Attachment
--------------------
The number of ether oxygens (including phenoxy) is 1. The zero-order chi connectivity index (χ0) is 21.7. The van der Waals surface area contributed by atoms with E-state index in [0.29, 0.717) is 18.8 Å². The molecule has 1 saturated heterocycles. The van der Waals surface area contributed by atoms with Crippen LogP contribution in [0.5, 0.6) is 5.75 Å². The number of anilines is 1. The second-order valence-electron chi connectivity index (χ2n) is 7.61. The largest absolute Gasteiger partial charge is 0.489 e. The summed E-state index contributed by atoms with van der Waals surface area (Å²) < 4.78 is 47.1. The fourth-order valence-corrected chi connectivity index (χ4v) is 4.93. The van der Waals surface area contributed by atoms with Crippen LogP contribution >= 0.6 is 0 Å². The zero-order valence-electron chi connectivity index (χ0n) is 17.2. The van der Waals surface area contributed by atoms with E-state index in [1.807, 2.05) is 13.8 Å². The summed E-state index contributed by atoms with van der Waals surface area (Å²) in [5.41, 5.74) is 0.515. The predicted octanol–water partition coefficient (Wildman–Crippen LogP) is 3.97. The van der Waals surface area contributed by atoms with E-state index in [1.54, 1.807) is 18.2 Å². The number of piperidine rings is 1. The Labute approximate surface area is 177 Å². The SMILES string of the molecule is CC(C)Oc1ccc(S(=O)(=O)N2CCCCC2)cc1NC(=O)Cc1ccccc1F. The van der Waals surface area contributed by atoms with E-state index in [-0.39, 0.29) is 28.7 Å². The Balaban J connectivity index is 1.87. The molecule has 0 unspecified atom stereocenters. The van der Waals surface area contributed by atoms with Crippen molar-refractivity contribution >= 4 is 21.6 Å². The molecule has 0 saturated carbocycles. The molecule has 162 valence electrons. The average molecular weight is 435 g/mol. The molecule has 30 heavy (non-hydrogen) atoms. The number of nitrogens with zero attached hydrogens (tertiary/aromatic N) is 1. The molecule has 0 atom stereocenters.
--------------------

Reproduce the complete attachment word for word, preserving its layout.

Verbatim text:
The number of ether oxygens (including phenoxy) is 1. The zero-order chi connectivity index (χ0) is 21.7. The van der Waals surface area contributed by atoms with E-state index in [0.29, 0.717) is 18.8 Å². The molecule has 1 saturated heterocycles. The van der Waals surface area contributed by atoms with Crippen LogP contribution in [0.5, 0.6) is 5.75 Å². The number of anilines is 1. The second-order valence-electron chi connectivity index (χ2n) is 7.61. The largest absolute Gasteiger partial charge is 0.489 e. The summed E-state index contributed by atoms with van der Waals surface area (Å²) < 4.78 is 47.1. The fourth-order valence-corrected chi connectivity index (χ4v) is 4.93. The van der Waals surface area contributed by atoms with Crippen LogP contribution >= 0.6 is 0 Å². The zero-order valence-electron chi connectivity index (χ0n) is 17.2. The van der Waals surface area contributed by atoms with E-state index in [1.807, 2.05) is 13.8 Å². The summed E-state index contributed by atoms with van der Waals surface area (Å²) in [5.41, 5.74) is 0.515. The predicted octanol–water partition coefficient (Wildman–Crippen LogP) is 3.97. The van der Waals surface area contributed by atoms with E-state index in [1.54, 1.807) is 18.2 Å². The number of piperidine rings is 1. The Labute approximate surface area is 177 Å². The SMILES string of the molecule is CC(C)Oc1ccc(S(=O)(=O)N2CCCCC2)cc1NC(=O)Cc1ccccc1F. The van der Waals surface area contributed by atoms with E-state index in [-0.39, 0.29) is 28.7 Å². The Balaban J connectivity index is 1.87. The molecule has 0 unspecified atom stereocenters. The van der Waals surface area contributed by atoms with Crippen molar-refractivity contribution >= 4 is 21.6 Å². The molecule has 0 saturated carbocycles. The molecule has 162 valence electrons. The average molecular weight is 435 g/mol. The molecule has 30 heavy (non-hydrogen) atoms. The number of nitrogens with zero attached hydrogens (tertiary/aromatic N) is 1. The molecule has 0 atom stereocenters.